Despite falling short of their ultimate goal of winning the Sutherland Cup, the team’s 2014-15 Cherrey Cup-winning season is something to be proud of, Elmira Sugar Kings president Dave O’Donoghue told a full-house at the Elmira Lions Hall on Sunday.Players, coaches, volunteers, friends and family gathered for the annual awards banquet to celebrate a successful campaign which saw the club place first in the Greater Ontario Hockey League’s Midwestern Conference during the regular season with a record of 38-7-4, make a deep run in the playoffs, winning the conference championship before falling in the Sutherland Cup semi-finals in the seventh game of a best-of-seven series to the Leamington Vipers.
“While we didn’t quite make it to the ultimate goal, we did reach every single other goal that we set for ourselves at the start of the season,” O’Donoghue said. “Our players, coaching staff, volunteers and fans should be very proud of what we accomplished, and of that beautiful (Cherrey Cup) trophy we have here today.”
Outgoing director of hockey operations Keith Stewart, who is moving into the Cambridge Winter Hawks’ front office for next season, agreed.
“This season was a great success, and I’m pleased to see some of the guys are going to be moving up to higher levels. We did our job, these guys come in here as little boys and they leave as men.”
The club handed out numerous awards recognizing individual achievements.
Centreman Mitch Klie and goaltender Jonathan Reinhart were named the most valuable players during the regular season by the coaching staff and management.
“Normally the MVP goes to just one player,” head coach Jeff Flanagan said. “We pick the award just before the end of the regular season so that the playoffs don’t skew our viewpoint on a player one way or the other. And so what we do is look at which player or players impact the team every night and which players, if they weren’t in the lineup, leave the biggest holes. And then of course successes, whether it be points or other stats that we keep as a coaching staff (are factored in as well).”
Throughout the season, Reinhart, who notched 28 wins, five shutouts, a 2.44 goals against average and a .922 save percentage, and Klie, who led the team with 67 points (14 goals, 53 assists) were the “wheels in the cog that kept us turning,” Flanagan said.
Reinhart was also named the most valuable player for the playoffs along with defenseman Brodie Whitehead.
“Brodie Whitehead most certainly played the best hockey of his career during the playoffs,” Flanagan said. “He worked hard all year, of course, but he changed things to make us a better team during the playoffs, whether it was taking less penalties, blocking shots or doing what the coaches would ask him, he gave 100 per cent effort on every shift in every game. He was prepared every night and that really gave us the opportunity to get to where we got.”
Reinhart’s play got even better in the playoffs, as he posted a .934 save percentage and a 2.03 goals against average (in seven Sutherland Cup games, those numbers were .922 and 2.98 respectively).
“He led our team, obviously, by not letting very many goals in. But especially in game three against Stratford (in the Cherrey Cup finals) when we went to double overtime. He stole the game for us. And that’s very rare. And even though we won the series 4-1, the series didn’t go the way the number of games won and lost looks, we didn’t think. That game could have been the turning point in the series and he gave us the chance to stay in a game where we were not playing very well and Stratford was really taking it to us and he gave us the opportunity to win.”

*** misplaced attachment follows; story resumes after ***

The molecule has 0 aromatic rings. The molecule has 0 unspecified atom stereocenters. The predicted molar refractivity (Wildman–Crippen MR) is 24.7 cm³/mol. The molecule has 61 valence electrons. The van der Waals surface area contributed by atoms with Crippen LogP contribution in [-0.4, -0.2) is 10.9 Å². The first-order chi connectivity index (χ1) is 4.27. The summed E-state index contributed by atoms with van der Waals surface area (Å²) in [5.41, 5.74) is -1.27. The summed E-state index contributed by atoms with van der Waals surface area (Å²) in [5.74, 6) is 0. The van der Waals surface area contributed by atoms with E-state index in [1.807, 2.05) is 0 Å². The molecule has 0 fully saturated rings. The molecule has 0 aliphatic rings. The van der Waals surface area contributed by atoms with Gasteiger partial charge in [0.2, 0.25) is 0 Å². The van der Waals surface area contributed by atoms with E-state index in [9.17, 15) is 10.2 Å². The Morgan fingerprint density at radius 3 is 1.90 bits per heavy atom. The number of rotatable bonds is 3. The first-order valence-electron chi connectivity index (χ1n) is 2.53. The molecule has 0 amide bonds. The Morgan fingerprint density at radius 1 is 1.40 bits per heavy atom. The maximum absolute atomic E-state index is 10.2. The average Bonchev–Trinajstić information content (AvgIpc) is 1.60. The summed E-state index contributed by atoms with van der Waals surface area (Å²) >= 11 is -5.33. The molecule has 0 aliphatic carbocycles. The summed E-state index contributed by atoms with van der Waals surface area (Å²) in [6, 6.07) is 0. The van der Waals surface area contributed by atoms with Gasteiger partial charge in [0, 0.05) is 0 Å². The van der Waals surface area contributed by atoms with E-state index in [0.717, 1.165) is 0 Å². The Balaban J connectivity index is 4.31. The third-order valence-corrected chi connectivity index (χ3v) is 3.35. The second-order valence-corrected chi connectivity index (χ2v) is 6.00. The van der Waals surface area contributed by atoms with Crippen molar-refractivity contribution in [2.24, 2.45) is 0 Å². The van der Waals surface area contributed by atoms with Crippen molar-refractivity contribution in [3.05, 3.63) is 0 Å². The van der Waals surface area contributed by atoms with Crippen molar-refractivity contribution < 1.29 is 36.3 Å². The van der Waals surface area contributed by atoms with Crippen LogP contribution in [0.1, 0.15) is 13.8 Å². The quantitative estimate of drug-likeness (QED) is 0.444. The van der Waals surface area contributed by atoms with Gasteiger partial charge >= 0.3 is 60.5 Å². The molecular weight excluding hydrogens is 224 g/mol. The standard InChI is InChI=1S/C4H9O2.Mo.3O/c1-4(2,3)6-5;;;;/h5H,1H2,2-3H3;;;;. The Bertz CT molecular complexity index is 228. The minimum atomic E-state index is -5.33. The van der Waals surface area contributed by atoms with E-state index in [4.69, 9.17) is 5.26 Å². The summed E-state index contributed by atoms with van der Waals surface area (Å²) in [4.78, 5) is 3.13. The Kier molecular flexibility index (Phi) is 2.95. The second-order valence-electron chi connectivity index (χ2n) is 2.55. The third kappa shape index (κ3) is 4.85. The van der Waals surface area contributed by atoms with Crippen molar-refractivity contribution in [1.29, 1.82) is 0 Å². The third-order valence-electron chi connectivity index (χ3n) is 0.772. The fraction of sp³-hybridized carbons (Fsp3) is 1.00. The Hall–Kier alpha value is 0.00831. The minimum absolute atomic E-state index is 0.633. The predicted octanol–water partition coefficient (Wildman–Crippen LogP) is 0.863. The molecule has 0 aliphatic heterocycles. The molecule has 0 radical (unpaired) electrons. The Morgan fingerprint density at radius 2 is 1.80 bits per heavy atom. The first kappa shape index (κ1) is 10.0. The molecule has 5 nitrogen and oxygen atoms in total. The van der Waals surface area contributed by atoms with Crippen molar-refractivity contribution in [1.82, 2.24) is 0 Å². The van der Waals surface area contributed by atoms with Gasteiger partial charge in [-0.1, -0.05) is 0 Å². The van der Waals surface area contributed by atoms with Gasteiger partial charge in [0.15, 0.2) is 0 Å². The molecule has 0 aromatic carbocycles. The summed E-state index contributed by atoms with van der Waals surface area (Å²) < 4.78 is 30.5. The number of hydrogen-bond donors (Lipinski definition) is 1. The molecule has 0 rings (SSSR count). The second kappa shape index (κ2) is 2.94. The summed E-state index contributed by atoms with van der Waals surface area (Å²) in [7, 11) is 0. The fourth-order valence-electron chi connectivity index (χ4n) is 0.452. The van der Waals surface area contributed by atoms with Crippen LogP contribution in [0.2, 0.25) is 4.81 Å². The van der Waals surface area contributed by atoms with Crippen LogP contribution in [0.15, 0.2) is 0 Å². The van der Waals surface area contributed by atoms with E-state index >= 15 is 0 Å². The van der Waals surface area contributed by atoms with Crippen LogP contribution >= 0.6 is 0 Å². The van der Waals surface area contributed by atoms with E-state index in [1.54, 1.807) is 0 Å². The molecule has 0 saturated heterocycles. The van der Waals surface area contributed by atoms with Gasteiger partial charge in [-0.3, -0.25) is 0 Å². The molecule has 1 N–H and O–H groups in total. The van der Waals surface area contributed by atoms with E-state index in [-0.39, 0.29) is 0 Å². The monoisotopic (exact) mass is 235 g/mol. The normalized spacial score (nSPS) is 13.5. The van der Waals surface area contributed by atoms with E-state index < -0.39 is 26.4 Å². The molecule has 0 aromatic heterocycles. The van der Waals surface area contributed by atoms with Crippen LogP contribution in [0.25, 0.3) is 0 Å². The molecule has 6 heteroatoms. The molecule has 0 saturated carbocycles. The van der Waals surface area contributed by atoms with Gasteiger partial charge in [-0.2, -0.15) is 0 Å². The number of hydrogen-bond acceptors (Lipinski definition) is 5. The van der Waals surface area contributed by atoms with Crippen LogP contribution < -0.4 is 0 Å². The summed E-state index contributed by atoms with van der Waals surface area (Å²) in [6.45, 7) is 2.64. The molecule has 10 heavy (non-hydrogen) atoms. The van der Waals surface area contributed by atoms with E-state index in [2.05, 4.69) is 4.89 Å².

Rookie of the year went to Ethan Skinner, who notched 18 goals and 17 assists.
The award for best defensive forward was given to Rob Kohli.
Mac Clutsam was named the team’s top defenseman, after leading all Midwestern Conference blueliners with 49 points (9 goals, 40 assists).
Defenseman Adam Brubacher was selected as the best Woolwich Minor Hockey graduate and recognized for his academic achievement at Wilfrid Laurier University.
Finally, the players that aged out of GOJHL at the end of the season, Whitehead, Mitch Wright, Steven Jakiela and Chad Herron (Eric Palazzolo was not present), received framed jerseys and pictures.
“It’s not very common for a player to play all four years with one team in junior hockey,” Flanagan said. “And for Brodie Whitehead to have stayed and really grasped onto being a Sugar King is something that needs to be commended. Mitch Wright, the same thing. He had opportunities to move onto other places, but he knew that being a Sugar King is special and that he could help us win and that this is a great place. Chad Herron came in at the trade deadline and did everything that he was asked. He worked hard and was a good person. Steve Jakiela I think came in part way through the season a couple years ago and he is a happy-go-lucky guy, he’s in great shape and all the guys like him. He keeps things light around the room. He’s been working towards becoming a police officer and we hope that we’ve helped him to build some qualities that are going to help him with that. And Eric Palazzolo came in half way through last year and was an excellent person that worked hard and did everything that was asked of him and was very respectful. We were lucky to have him as well. We’re graduating guys that are good people and I think they are going to be successful whether it’s post-secondary hockey, or careers or whatever it may be, so we’re very proud of them.”
The Sugar Kings are now off for some much needed rest and relaxation, and won’t get back on the ice at the WMC until training camp in August.
But they will be out on the links June 15 for their annual golf tournament at the Elmira Golf Club.